Taking Concert Photos and having trouble

Discussion in 'Digital Cameras' started by Augustino Patti, Oct 3, 2005.

  1. Can anyone please let me know if they have trouble using the Canon 300
    Digital Camera, I am trying to shoot in low light as in a concert, bar type.
    All I need is some advice on what lens I need to use are any websites that
    can improve my shooting.

    Thanks,
    Tino
     
    Augustino Patti, Oct 3, 2005
    #1
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  2. I assume you mean the Digital Rebel, the 300D. You need a lens that allows
    wide open shots which can be had with primes but are very expensive with
    zoom lenses. In addition, if you can't use a tripod, you really need Image
    Stabilization (IS) unless you are a rock.

    You don't say whether you can use flash or not, but, in any event, you need
    to use a very high ISO (800 or 1600) in such dark settings.
     
    Steven Blackwood, Oct 3, 2005
    #2
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  3. I am using a Canon Powershot A80 and end up compensating by taking
    literally hundreds of shots knowing that only 1/3 will turn out to be worth
    putting on my website.

    As I shoot in a lot of crowded envrionments a tripod would be a liability
    in my case.

    I was at a live music performance last night and most of the people with
    point and shoot cameras were way back in the crowd trying to take photos.
    Only myself and the one other person there with a high end camera went up
    to the stage and changed position to capture a different perspective.

    Last night I would have taken more photos, but I had a friend with me and
    didn't want to leave her alone.

    Thanks.
     
    Tim Chmielewski, Oct 3, 2005
    #3
  4. Also I have the strong urge to tell people who come up to me with the
    suggestion "you know what'll make a good shot?"

    YES!

    Me kicking you up the arse!
     
    Tim Chmielewski, Oct 3, 2005
    #4
  5. : I was at a live music performance last night and most of the people
    : with point and shoot cameras were way back in the crowd trying to take
    : photos. Only myself and the one other person there with a high end
    : camera went up to the stage and changed position to capture a different
    : perspective.

    And did you notice how many people were WAY back from the stage using
    flashes and wondering why the picture didn't turn out? I always have to
    laugh at the people who seem to think that a flash from 100 yards away
    will help at all. Most consumer type cameras (both digital and film) have
    a flash with about a 10 ft effective range. at 100 yards it is just a
    waste of electricity. :)

    One other thing I have noticed is that most cameras that do an auto
    exposure, set for an average of the entire scene. So if you are far back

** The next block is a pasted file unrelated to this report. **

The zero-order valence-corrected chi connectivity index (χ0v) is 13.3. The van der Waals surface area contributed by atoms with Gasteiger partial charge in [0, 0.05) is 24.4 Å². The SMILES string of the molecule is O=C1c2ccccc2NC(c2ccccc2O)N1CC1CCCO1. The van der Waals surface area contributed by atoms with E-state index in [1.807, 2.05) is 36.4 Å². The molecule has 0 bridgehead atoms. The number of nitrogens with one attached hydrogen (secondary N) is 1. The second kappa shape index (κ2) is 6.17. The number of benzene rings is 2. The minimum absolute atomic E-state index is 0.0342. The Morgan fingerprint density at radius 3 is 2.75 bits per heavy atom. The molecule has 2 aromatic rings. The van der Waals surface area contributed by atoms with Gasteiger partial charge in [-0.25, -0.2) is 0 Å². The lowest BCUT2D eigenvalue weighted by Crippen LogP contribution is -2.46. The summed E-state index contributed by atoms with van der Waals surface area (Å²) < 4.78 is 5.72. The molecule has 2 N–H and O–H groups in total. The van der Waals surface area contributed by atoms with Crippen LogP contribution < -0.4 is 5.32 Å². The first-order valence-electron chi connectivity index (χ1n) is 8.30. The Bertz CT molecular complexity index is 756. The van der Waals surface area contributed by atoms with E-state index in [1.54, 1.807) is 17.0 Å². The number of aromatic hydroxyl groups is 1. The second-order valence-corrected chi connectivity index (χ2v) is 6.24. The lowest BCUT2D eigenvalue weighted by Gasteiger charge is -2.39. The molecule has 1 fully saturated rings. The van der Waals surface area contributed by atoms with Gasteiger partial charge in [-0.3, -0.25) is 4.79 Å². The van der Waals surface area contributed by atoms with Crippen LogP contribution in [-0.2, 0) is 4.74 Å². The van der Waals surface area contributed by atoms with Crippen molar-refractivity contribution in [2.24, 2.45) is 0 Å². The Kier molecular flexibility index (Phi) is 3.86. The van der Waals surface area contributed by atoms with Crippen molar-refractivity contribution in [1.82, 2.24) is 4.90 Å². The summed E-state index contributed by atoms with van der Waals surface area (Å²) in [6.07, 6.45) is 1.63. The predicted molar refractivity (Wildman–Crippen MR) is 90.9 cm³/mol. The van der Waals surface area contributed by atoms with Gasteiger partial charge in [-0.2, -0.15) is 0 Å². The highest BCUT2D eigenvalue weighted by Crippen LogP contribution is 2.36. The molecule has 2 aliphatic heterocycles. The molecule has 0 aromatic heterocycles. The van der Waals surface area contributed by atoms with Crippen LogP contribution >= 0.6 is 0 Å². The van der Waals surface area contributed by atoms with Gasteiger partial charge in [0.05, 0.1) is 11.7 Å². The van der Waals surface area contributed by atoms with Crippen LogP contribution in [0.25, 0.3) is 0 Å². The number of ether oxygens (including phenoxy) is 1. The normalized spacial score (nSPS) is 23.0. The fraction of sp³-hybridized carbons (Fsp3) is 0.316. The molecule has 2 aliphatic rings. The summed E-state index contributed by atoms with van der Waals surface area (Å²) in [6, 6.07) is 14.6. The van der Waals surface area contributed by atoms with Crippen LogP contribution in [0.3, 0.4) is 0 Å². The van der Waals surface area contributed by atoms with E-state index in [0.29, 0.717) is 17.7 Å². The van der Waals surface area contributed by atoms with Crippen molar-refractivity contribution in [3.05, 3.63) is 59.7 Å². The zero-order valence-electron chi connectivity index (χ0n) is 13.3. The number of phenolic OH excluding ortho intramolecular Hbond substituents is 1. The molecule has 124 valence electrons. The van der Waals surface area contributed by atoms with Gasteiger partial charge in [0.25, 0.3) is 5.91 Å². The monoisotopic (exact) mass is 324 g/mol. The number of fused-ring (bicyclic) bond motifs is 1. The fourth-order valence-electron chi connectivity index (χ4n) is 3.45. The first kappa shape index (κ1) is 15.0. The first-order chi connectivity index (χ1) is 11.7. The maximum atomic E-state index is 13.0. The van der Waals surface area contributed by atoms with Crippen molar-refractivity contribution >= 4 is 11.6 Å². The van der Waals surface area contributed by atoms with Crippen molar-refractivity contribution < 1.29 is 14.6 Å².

from a brightly lit stage with dark all around it, the people on the stage
    are VERY overexposed. Getting close enough (either physically or with a
    long lens) that the entire frame is filled with well lit people and
    objects on the stage will be much more likely to give acceptable images
    (or at least images that can be adjusted in post production to become
    acceptable).

    Randy

    ==========
    Randy Berbaum
    Champaign, IL
     
    Randy Berbaum, Oct 3, 2005
    #5
  6. Augustino Patti

    Bill Funk Guest

    I imagine that most of those flashes were from cameras that
    automatically flash when the exposure system says to, and the shooters
    don't know how to turn the flash off.
    There's even a battery commercial on TV that shows flashes going off
    in a stadium, with the one camera with their battery flashing for a
    far longer time.
     
    Bill Funk, Oct 3, 2005
    #6
  7. Augustino Patti

    Matt Ion Guest

    You're shooting in very low light situations, so you'll want to find the
    fastest (ie. widest-aperture) lens you can afford, and/or one with IS
    (image stabilization) to allow you to shoot at lower shutter speeds.
    You'll probably want a fair zoom range, but don't overdo it, as the
    longer-range zooms tend to be bulkier, slower (smaller aperture) units
    for a lot more cost - something in a 70-200mm range would be decent.


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    Matt Ion, Oct 3, 2005
    #7
  8. Also I noticed this at a concert where people were not meant to take
    photos, but where taking them anyway. I was way up in the balcony and
    none of the photos people took would turn out.

    I have been trying not to use the flash at all if possible recently by
    shooting at ISO 400, 1/30, f2.8. This makes me more reliant on external
    light sources, but the photos tend to turn out better.

    My favourite photos I have taken this year was at this event:
    http://photos.timchuma.com/TownBikesCookOff/index.html

    Thanks.
     
    Tim Chmielewski, Oct 3, 2005
    #8
  9. Augustino Patti

    Ray Fischer Guest

    The 50mm f1.8 is a good start for a small venue.
    The 200mm f2.8 would be good for a large venue.

    Set the camera to ISO 800 and set the exposure manually by trying a
    few shots and reviewing until the histogram shows a correct exposure.
    Shooting RAW will get you more flexibility if you feel you can handle
    the post-processing.
     
    Ray Fischer, Oct 4, 2005
    #9
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